WASHINGTON (CN) — Fraud allegations against Congressman George Santos ramped up Monday with a federal complaint accusing the rookie Republican representative of using straw donors and fudging spending records in violation of federal campaign finance laws.
Santos hid the source of more than $700,000 in campaign funds, misrepresented spending and tapped into his fund to pay personal expenses like rent, according to a filing that the watchdog group Campaign Legal Center lodged Monday with the Federal Election Commission.
Santos was sworn into Congress only two days earlier due to the record-breaking succession of failed votes before House Republicans elected Representative Kevin McCarthy as their majority speaker. The Campaign Legal Center's complaint signals legal troubles coming to a head for Santos, who is already under state and federal investigation after it emerged that he had lied about his educational, employment and family background during the 2022 campaign.
“Particularly in light of Santos’s mountain of lies about his life and qualifications for office, the Commission should thoroughly investigate what appear to be equally brazen lies about how his campaign raised and spent money,” the 26-page complaint states.
Santos, whose full name is George Anthony Devolder-Santos, said he loaned his 2022 campaign $705,000 of his own money. But Santos had banked just $55,000 in 2020, according to the filing, and there is no evidence to support claims that he earned millions of dollars in the interim from a consulting business, Devolder Organization LLC, which Santos claims he started in May 2021.
Campaign Legal Center posits that undisclosed individuals or corporations poured money into Santos’ campaign using Devolder as a conduit.
The nonprofit goes on to accuse Santos of using his campaign to pay $13,500 toward his personal rent and of hiding 40 payments of about $200, some of which “appear to be impossible given the nature of the item or service covered.”
All but three of those payments were for exactly $199.99 — one cent below the threshold requiring the campaign to get a receipt, invoice or canceled check, per federal law. Those went to vendors like Best Buy, Staples, Walgreens, Target and Walmart, as well as Uber, Delta Airlines and a Long Island restaurant called Il Bacco, whose owner donated to Santos' campaign, according to a New York Times investigation.
One charge of the same amount for an October 2021 stay at W Hotel South Beach in Miami, when the hotel’s cheapest room at the time would have exceeded $700 a night.
“George Santos, in addition to his abundant and ludicrous lies about his background, committed a tasting menu of campaign finance law violations,” wrote Roger G. Wieand, senior researcher of campaign finance and ethics at the Campaign Legal Center, in a Twitter thread outlining the charges.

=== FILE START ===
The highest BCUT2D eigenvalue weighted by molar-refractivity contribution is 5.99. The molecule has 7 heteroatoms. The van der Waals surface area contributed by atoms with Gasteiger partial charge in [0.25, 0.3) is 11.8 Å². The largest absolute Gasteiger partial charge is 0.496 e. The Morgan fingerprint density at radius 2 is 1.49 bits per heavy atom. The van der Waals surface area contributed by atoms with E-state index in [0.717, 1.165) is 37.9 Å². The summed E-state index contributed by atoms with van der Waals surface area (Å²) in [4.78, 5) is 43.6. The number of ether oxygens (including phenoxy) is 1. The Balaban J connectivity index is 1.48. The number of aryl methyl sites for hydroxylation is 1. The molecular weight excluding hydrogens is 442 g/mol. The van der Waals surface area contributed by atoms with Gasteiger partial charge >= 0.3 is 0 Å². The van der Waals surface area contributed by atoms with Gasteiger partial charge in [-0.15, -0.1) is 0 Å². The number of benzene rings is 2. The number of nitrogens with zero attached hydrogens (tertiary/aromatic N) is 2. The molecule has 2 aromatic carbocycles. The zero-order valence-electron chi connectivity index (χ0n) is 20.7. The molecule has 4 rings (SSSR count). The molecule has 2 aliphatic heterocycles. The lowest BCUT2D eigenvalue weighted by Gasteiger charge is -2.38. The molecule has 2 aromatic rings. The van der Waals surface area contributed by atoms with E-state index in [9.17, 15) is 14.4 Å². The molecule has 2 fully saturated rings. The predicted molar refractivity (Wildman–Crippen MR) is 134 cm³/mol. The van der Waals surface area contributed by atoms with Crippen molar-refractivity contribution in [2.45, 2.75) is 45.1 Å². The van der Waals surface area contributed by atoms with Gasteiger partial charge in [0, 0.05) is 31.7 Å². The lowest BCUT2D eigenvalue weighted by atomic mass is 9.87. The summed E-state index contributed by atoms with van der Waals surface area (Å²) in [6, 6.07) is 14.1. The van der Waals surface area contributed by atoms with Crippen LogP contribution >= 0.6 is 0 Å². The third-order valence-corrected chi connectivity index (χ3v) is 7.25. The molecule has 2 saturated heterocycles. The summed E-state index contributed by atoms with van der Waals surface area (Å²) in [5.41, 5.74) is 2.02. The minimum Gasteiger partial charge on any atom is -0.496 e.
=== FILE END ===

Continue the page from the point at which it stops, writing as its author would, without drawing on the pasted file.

Santos could be hit with financial civil penalties if the election commission finds a violation. The commission’s investigations are confidential until they are resolved.
The Santos campaign could not be reached immediately for comment. His congressional office said it could not comment on the allegations.
Santos has admitted to resume embellishments after the Times exposed massive fabrications in the personal history he spun for voters. He falsely claimed to have graduated from Baruch College in New York; lied about working at Citigroup and Goldman Sachs; and misrepresented his ancestral and religious background, including claiming to be both Jewish and Catholic, and saying that the September 11, 2001, attacks “claimed my mothers life” [sic] when she in fact passed away in 2016.
In the last several weeks, Santos has played down the lies about his employment history as a “poor choice of words." He also jokingly referred to himself as “Jew-ish,” despite previously calling himself an “American Jew” and falsely claiming that his grandparents survived the Holocaust.
On other flat-out lies, Santos essentially came clean.
“I didn’t graduate from any institution of higher learning. I’m embarrassed and sorry for having embellished my resume,” he said. “I own up to that. … We do stupid things in life.”
Despite boasting ownership of more than a dozen properties while campaigning, Santos does not appear to own a house or apartment, and he has failed to pay rent to multiple landlords. “We didn’t pay it off,” Santos said of arrears he owed on a Queens apartment. “I completely forgot about it.”
The 34-year-old Long Island representative is reportedly the subject of a federal criminal probe in the Eastern District of New York. Nassau County District Attorney Anne Donnelly announced last month that her office would be investigating Santos.
“The numerous fabrications and inconsistencies associated with Congressman-Elect Santos are nothing short of stunning,” Donnelly, a Republican, said in a statement.
Santos is also reportedly wanted in Brazil for using stolen checks to make fraudulent purchases.
U.S. Representative Ritchie Torres, a Bronx-based Democrat, called on Congress to tighten campaign fraud standards by making it illegal for candidates to lie about their education, employment or military service. Torres titled his bill the Stop Another Non-Truthful Office Seeker Act, the initial letters of which spell out Santos.
Read the Top 8
Sign up for the Top 8, a roundup of the day's top stories delivered directly to your inbox Monday through Friday.